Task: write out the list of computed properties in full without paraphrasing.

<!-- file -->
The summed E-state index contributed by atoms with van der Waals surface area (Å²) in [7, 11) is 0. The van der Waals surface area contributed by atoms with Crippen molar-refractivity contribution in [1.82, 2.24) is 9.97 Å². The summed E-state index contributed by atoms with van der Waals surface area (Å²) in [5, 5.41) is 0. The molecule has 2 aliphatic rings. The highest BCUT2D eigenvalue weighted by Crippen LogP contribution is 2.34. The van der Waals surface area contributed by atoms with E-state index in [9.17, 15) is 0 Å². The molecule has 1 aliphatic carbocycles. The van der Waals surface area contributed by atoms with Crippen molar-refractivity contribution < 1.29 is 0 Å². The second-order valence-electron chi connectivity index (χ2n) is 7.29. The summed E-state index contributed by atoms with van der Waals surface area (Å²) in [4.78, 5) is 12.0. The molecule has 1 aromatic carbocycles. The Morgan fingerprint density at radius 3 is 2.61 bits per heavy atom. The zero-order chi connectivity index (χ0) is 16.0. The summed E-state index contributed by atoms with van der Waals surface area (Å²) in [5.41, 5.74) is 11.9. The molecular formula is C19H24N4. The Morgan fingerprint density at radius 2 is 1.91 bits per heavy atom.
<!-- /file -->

The summed E-state index contributed by atoms with van der Waals surface area (Å²) in [7, 11) is 0. The van der Waals surface area contributed by atoms with Crippen molar-refractivity contribution in [1.82, 2.24) is 9.97 Å². The summed E-state index contributed by atoms with van der Waals surface area (Å²) in [5, 5.41) is 0. The molecule has 2 aliphatic rings. The highest BCUT2D eigenvalue weighted by Crippen LogP contribution is 2.34. The van der Waals surface area contributed by atoms with E-state index in [9.17, 15) is 0 Å². The molecule has 1 aliphatic carbocycles. The van der Waals surface area contributed by atoms with Crippen molar-refractivity contribution < 1.29 is 0 Å². The second-order valence-electron chi connectivity index (χ2n) is 7.29. The summed E-state index contributed by atoms with van der Waals surface area (Å²) in [4.78, 5) is 12.0. The molecule has 1 aromatic carbocycles. The Morgan fingerprint density at radius 3 is 2.61 bits per heavy atom. The zero-order chi connectivity index (χ0) is 16.0. The summed E-state index contributed by atoms with van der Waals surface area (Å²) in [5.41, 5.74) is 11.9. The molecular formula is C19H24N4. The Morgan fingerprint density at radius 2 is 1.91 bits per heavy atom.